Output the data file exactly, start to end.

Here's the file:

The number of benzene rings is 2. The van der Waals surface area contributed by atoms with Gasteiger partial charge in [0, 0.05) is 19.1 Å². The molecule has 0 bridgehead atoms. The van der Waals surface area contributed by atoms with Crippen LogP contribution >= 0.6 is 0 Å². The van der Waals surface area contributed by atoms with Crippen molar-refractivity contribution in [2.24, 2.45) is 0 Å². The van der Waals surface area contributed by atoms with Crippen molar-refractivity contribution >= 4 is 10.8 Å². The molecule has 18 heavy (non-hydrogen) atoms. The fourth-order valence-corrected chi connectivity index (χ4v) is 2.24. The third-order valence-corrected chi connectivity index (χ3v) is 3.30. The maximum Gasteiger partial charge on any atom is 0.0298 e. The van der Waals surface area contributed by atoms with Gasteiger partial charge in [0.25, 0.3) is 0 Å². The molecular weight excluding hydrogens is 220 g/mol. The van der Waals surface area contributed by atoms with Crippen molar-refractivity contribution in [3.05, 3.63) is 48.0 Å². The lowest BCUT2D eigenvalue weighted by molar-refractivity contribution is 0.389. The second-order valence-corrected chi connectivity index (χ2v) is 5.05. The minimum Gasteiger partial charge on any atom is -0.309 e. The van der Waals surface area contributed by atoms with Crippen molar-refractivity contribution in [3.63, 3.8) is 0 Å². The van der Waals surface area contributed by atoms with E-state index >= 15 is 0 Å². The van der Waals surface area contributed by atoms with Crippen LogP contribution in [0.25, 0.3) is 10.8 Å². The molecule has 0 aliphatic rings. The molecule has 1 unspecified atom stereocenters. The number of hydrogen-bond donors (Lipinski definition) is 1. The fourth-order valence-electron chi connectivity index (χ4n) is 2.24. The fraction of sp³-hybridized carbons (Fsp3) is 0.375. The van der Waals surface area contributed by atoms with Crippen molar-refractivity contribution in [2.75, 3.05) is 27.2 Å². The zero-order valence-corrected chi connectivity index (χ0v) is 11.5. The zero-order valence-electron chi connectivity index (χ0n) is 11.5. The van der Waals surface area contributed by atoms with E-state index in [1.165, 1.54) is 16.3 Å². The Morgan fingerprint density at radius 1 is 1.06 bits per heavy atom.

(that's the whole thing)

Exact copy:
The number of benzene rings is 2. The van der Waals surface area contributed by atoms with Gasteiger partial charge in [0, 0.05) is 19.1 Å². The molecule has 0 bridgehead atoms. The van der Waals surface area contributed by atoms with Crippen LogP contribution >= 0.6 is 0 Å². The van der Waals surface area contributed by atoms with Crippen molar-refractivity contribution in [2.24, 2.45) is 0 Å². The van der Waals surface area contributed by atoms with Crippen molar-refractivity contribution >= 4 is 10.8 Å². The molecule has 18 heavy (non-hydrogen) atoms. The fourth-order valence-corrected chi connectivity index (χ4v) is 2.24. The third-order valence-corrected chi connectivity index (χ3v) is 3.30. The maximum Gasteiger partial charge on any atom is 0.0298 e. The van der Waals surface area contributed by atoms with Gasteiger partial charge in [0.25, 0.3) is 0 Å². The molecular weight excluding hydrogens is 220 g/mol. The van der Waals surface area contributed by atoms with Crippen molar-refractivity contribution in [3.05, 3.63) is 48.0 Å². The lowest BCUT2D eigenvalue weighted by molar-refractivity contribution is 0.389. The second-order valence-corrected chi connectivity index (χ2v) is 5.05. The minimum Gasteiger partial charge on any atom is -0.309 e. The van der Waals surface area contributed by atoms with Crippen molar-refractivity contribution in [3.63, 3.8) is 0 Å². The van der Waals surface area contributed by atoms with E-state index >= 15 is 0 Å². The van der Waals surface area contributed by atoms with Crippen LogP contribution in [0.25, 0.3) is 10.8 Å². The molecule has 0 aliphatic rings. The molecule has 1 unspecified atom stereocenters. The number of hydrogen-bond donors (Lipinski definition) is 1. The fourth-order valence-electron chi connectivity index (χ4n) is 2.24. The fraction of sp³-hybridized carbons (Fsp3) is 0.375. The van der Waals surface area contributed by atoms with Crippen molar-refractivity contribution in [2.75, 3.05) is 27.2 Å². The zero-order valence-corrected chi connectivity index (χ0v) is 11.5. The zero-order valence-electron chi connectivity index (χ0n) is 11.5. The van der Waals surface area contributed by atoms with E-state index in [1.165, 1.54) is 16.3 Å². The Morgan fingerprint density at radius 1 is 1.06 bits per heavy atom.